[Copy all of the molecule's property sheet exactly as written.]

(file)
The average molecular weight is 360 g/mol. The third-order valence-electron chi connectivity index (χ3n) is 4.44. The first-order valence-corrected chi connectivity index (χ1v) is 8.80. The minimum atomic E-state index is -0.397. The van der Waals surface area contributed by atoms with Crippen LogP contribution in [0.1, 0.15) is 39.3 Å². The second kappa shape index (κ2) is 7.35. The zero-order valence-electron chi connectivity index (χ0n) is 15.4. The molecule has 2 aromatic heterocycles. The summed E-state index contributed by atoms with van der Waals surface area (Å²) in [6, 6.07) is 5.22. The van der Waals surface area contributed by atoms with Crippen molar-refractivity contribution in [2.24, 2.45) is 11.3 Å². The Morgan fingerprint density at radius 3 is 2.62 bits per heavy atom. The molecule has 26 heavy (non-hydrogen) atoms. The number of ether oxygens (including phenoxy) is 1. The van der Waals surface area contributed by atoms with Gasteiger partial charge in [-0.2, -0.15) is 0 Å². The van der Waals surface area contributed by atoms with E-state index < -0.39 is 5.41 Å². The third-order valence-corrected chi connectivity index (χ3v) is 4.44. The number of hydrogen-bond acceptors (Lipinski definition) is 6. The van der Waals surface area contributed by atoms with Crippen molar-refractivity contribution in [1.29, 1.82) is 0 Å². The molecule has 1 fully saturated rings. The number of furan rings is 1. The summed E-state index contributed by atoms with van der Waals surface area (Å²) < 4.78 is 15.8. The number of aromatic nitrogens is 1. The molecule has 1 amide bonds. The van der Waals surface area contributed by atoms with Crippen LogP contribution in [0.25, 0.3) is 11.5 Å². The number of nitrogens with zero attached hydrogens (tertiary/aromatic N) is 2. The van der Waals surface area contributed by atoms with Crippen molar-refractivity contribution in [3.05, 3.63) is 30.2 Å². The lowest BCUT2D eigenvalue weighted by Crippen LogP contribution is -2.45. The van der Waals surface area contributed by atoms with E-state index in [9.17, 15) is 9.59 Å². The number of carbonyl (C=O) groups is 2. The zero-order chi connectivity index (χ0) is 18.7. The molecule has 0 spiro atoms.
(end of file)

The average molecular weight is 360 g/mol. The third-order valence-electron chi connectivity index (χ3n) is 4.44. The first-order valence-corrected chi connectivity index (χ1v) is 8.80. The minimum atomic E-state index is -0.397. The van der Waals surface area contributed by atoms with Crippen LogP contribution in [0.1, 0.15) is 39.3 Å². The second kappa shape index (κ2) is 7.35. The zero-order valence-electron chi connectivity index (χ0n) is 15.4. The molecule has 2 aromatic heterocycles. The summed E-state index contributed by atoms with van der Waals surface area (Å²) in [6, 6.07) is 5.22. The van der Waals surface area contributed by atoms with Crippen molar-refractivity contribution in [2.24, 2.45) is 11.3 Å². The Morgan fingerprint density at radius 3 is 2.62 bits per heavy atom. The molecule has 26 heavy (non-hydrogen) atoms. The number of ether oxygens (including phenoxy) is 1. The van der Waals surface area contributed by atoms with Gasteiger partial charge in [-0.2, -0.15) is 0 Å². The van der Waals surface area contributed by atoms with E-state index < -0.39 is 5.41 Å². The third-order valence-corrected chi connectivity index (χ3v) is 4.44. The number of hydrogen-bond acceptors (Lipinski definition) is 6. The van der Waals surface area contributed by atoms with Crippen molar-refractivity contribution in [1.29, 1.82) is 0 Å². The molecule has 1 fully saturated rings. The number of furan rings is 1. The summed E-state index contributed by atoms with van der Waals surface area (Å²) < 4.78 is 15.8. The number of aromatic nitrogens is 1. The molecule has 1 amide bonds. The van der Waals surface area contributed by atoms with Crippen LogP contribution in [0.25, 0.3) is 11.5 Å². The number of nitrogens with zero attached hydrogens (tertiary/aromatic N) is 2. The van der Waals surface area contributed by atoms with Crippen molar-refractivity contribution in [3.05, 3.63) is 30.2 Å². The lowest BCUT2D eigenvalue weighted by Crippen LogP contribution is -2.45. The van der Waals surface area contributed by atoms with E-state index in [9.17, 15) is 9.59 Å². The number of carbonyl (C=O) groups is 2. The zero-order chi connectivity index (χ0) is 18.7. The molecule has 0 spiro atoms.